Quick Overview: Easy Ways To Peel Tomatoes
- On a cutting board, place the tomato with the stem side facing upwards.
- Cut at a downward angle from the center, also known as the equator of the tomato.
- Scoop out the seeds with a spoon.
- Remove the core.
- Cut into tomato wedges or slices.
- How To Shop And Pick Tomatoes
- How To Seed, Cut, And Store Tomatoes
- Health Benefits Of Tomatoes
- Dalstrong Tools You Need To Peel And Cut Tomatoes
- Frequently Asked Questions
Whether it’s going to the farmers market or your local grocery store, tomatoes are guaranteed to be in your basket. This fruit, also disguised as a base vegetable in foods is the key to most recipes. So, it only makes sense to understand how to shop, seed, and cut tomatoes.
1. How To Shop And Pick Tomatoes
Be it cherry tomatoes for your favorite vegetable garden salad, tomatoes for canning, to make tomato pie, tomato sauce, tomato soup, tomato coulis, or roasted tomatoes for marinara sauce, picking the right type of tomatoes is key.
Listed here are a few easy steps on how to shop for the right kind of tomatoes and those you should avoid.
- Stay away from tomatoes that have brown or black spots and blemishes on the skin. This will make peeling the skin a daunting task.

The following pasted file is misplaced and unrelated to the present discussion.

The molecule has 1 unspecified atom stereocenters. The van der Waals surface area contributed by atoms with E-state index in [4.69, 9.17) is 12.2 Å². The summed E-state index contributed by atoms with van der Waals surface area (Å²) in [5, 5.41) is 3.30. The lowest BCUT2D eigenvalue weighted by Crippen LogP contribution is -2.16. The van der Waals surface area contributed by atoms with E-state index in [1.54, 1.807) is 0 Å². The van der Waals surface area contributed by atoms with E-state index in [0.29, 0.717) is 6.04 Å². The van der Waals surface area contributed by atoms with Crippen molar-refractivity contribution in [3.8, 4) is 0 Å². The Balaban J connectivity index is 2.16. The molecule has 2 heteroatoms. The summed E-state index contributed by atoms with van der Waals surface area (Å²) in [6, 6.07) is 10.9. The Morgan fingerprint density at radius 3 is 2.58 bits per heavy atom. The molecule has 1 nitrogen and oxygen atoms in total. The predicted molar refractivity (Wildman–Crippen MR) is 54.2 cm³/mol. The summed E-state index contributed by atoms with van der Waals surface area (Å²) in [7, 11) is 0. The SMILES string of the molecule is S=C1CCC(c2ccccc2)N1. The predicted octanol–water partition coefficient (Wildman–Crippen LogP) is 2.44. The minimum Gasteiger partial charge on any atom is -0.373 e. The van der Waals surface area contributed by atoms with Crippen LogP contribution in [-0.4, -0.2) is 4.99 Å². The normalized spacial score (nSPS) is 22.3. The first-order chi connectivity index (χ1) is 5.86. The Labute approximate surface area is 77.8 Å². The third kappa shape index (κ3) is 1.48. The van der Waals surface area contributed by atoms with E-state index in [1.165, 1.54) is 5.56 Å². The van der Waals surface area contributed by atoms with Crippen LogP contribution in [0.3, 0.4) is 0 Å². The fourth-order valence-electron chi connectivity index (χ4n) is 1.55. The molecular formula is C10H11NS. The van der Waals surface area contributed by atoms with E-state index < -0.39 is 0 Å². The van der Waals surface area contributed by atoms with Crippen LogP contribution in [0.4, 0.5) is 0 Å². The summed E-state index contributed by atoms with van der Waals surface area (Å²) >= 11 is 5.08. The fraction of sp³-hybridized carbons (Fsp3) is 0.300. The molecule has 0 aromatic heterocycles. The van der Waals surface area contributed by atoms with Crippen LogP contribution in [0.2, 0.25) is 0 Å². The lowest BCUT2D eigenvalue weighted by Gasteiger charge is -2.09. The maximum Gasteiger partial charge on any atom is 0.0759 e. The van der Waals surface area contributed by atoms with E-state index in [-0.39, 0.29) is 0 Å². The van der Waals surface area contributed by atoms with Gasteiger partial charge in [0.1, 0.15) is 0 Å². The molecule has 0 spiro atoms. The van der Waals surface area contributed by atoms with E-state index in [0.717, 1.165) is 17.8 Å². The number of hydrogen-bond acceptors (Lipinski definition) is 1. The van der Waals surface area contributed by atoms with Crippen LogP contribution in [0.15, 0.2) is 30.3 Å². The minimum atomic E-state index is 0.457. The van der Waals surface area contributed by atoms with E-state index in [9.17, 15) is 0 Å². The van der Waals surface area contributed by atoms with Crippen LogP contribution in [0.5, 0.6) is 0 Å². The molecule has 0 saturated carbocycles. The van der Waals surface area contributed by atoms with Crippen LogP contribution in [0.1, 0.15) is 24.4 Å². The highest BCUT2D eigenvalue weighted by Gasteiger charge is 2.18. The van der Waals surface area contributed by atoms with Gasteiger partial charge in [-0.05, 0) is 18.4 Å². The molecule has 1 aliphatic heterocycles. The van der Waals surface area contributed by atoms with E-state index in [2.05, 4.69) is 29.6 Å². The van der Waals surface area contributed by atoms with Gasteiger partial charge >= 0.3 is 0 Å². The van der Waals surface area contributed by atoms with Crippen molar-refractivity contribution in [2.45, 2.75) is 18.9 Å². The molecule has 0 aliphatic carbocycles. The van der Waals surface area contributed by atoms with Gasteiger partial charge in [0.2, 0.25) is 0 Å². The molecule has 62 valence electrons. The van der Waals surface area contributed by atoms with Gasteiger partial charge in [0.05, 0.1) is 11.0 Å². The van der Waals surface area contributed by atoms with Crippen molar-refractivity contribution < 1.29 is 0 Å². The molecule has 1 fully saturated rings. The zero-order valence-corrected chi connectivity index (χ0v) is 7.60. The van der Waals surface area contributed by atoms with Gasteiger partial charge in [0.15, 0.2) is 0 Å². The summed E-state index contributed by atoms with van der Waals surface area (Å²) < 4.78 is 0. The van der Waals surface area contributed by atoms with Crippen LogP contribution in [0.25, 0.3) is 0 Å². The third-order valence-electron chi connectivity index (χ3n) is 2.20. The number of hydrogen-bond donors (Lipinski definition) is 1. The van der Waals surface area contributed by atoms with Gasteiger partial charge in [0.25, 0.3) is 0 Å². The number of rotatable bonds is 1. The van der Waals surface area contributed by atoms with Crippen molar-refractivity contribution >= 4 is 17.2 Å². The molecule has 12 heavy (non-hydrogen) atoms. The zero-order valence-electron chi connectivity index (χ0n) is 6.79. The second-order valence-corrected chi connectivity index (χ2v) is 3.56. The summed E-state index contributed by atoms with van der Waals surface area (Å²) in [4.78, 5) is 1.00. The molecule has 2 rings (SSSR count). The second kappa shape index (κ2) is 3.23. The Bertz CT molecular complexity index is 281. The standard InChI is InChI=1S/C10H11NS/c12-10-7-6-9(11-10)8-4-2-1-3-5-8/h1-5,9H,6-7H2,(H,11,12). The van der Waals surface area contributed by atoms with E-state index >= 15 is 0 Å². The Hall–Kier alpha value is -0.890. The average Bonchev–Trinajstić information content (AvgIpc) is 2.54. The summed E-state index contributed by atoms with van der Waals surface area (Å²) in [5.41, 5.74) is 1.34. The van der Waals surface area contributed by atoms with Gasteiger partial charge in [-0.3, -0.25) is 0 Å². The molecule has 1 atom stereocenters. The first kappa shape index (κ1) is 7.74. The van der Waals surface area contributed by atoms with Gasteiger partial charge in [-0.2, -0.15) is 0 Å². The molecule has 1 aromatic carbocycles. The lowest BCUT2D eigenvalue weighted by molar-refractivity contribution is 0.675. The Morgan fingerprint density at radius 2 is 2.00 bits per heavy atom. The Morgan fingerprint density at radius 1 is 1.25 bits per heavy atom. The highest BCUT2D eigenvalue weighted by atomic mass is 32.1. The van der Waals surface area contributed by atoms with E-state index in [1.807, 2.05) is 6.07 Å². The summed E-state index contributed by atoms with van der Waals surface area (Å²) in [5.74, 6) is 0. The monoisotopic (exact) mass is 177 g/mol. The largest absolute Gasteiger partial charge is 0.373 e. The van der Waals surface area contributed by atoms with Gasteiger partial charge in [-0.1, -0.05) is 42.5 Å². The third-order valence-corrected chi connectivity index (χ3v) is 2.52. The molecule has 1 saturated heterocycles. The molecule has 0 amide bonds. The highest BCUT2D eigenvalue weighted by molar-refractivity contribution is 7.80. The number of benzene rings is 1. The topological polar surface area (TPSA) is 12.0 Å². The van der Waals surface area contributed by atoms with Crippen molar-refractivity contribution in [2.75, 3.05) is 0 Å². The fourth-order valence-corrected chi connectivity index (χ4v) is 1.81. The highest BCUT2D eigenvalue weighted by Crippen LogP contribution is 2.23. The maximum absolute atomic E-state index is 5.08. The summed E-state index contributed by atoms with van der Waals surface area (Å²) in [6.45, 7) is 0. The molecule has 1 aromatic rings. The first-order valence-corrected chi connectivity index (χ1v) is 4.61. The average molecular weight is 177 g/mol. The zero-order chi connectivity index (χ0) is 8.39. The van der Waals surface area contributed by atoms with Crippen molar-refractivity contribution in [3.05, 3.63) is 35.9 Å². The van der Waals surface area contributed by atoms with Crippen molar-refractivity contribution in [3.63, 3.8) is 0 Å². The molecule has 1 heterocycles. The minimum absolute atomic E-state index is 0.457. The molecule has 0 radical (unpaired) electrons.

- Tomatoes should be firm and have a decent amount of weight to them. This would indicate that they’re ripe and juicy.
- The skin of the tomato should be soft to the touch but shouldn't be too soft that it peels off under pressure.
- There should be a tangy aroma near the stems of the tomato.
- If you want to use firmer tomatoes, go for the ones that are greener in color. These are best used for fried green tomatoes.
- Always wash the tomatoes and pat them dry before peeling and cutting them to avoid slipping and sliding on the cutting board.
- Remove the peels and seeds from the cooked tomato and add them to a composting bin for a more sustainable approach to cooking.
- Use canned tomatoes to make tomato and basil marinara sauce as they’re much more pulpy and juicy compared to store-bought ones. Green tomatoes and heirloom tomatoes can get the job done too.
2. How To Seed, Cut, And Store Tomatoes
There are 3 different ways in which you can seed and cut tomatoes. Choose the one that seems the most convenient for you. Make sure you’re using a sharp paring or chef’s knife, a sturdy cutting board, and a clean and dry swivel or Y peeler for peeling the skin, although this is optional.
How To Peel Tomatoes
- Wash the tomatoes and pat them dry.
- Place the seeded tomato on a sturdy cutting board with the stem facing upwards.
- Gently roll the tomato onto the side and use a sharp knife to cut the top half of the tomato.
- Then, using a slotted spoon, remove the seeds by scooping them out.
- Cut them into four tomato wedges if that’s how you like them.
- This is optional, but you can peel off the skin, starting with the bottom of each tomato. You can enjoy the tomato flesh as it is, too.
- Dispose of the tomato skins or set aside the skins along with the seeds to compost them.
- Wash the tomatoes and pat them dry.
- Place fresh tomatoes on a robust cutting board with the stem side up.
- Roll the tomato onto the side and cut the tomato at a downward angle from the center, also known as the equator of the fruit.
- Using a slotted spoon or regular spoon, remove the seeds and set aside the cut-up tomatoes.